In theory, software upgrades and toilet cleaning are best left to others. In practice, most of us wind up doing these things ourselves, because IT departments and maids generally resent the idea of working for free. There are exceptions, I know, but then you'd need a lawyer.
The most important difference between the two activities is that, when your 754 MB download has been corrupted and won't install, it's easy to flush the computer down the toilet. This isn't possible with the toilet, because . . . well, because it's a toilet, and you can't flush something that's already the same thing as the thing you want to flush.
After the plumber has gone, I like to linger awhile and savor the glint of the shiny porcelain bowl. For some reason, it always reminds me of my hard disk before I began installing all the updates and patches required to patch and update the software that worked, sort of, before someone decided it needed cleaning. It was never really clean in the sense that you'd want to eat spaghetti out of it, but it worked.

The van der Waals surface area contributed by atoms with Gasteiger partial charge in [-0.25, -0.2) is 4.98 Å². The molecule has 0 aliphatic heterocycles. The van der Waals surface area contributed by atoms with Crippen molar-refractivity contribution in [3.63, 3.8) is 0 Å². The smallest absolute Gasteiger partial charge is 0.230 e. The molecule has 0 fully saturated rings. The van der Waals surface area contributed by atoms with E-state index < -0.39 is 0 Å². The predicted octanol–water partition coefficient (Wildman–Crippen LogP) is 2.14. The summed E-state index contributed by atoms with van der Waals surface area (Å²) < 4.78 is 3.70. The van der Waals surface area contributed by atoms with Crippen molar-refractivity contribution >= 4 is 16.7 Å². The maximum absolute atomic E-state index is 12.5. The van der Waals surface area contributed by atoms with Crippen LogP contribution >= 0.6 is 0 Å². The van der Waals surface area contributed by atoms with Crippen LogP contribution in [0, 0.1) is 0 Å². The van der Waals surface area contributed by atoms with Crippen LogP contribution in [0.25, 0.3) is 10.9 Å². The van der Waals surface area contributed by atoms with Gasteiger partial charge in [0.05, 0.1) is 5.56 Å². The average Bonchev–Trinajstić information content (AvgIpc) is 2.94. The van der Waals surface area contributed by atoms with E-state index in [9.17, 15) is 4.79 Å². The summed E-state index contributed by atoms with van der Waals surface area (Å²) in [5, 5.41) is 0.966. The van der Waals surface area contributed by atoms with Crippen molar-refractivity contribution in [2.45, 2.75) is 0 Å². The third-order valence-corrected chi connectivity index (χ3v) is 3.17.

I've always been fond of the old if it works don't fix it adage, so I have no explanation for attempting to clean something that wasn't entirely dirty to begin with. Now that the madness has passed, I understand the need for buying a new computer every six months, and a new toilet every four. Clean is good, and not everyone is handy with a pipe wrench.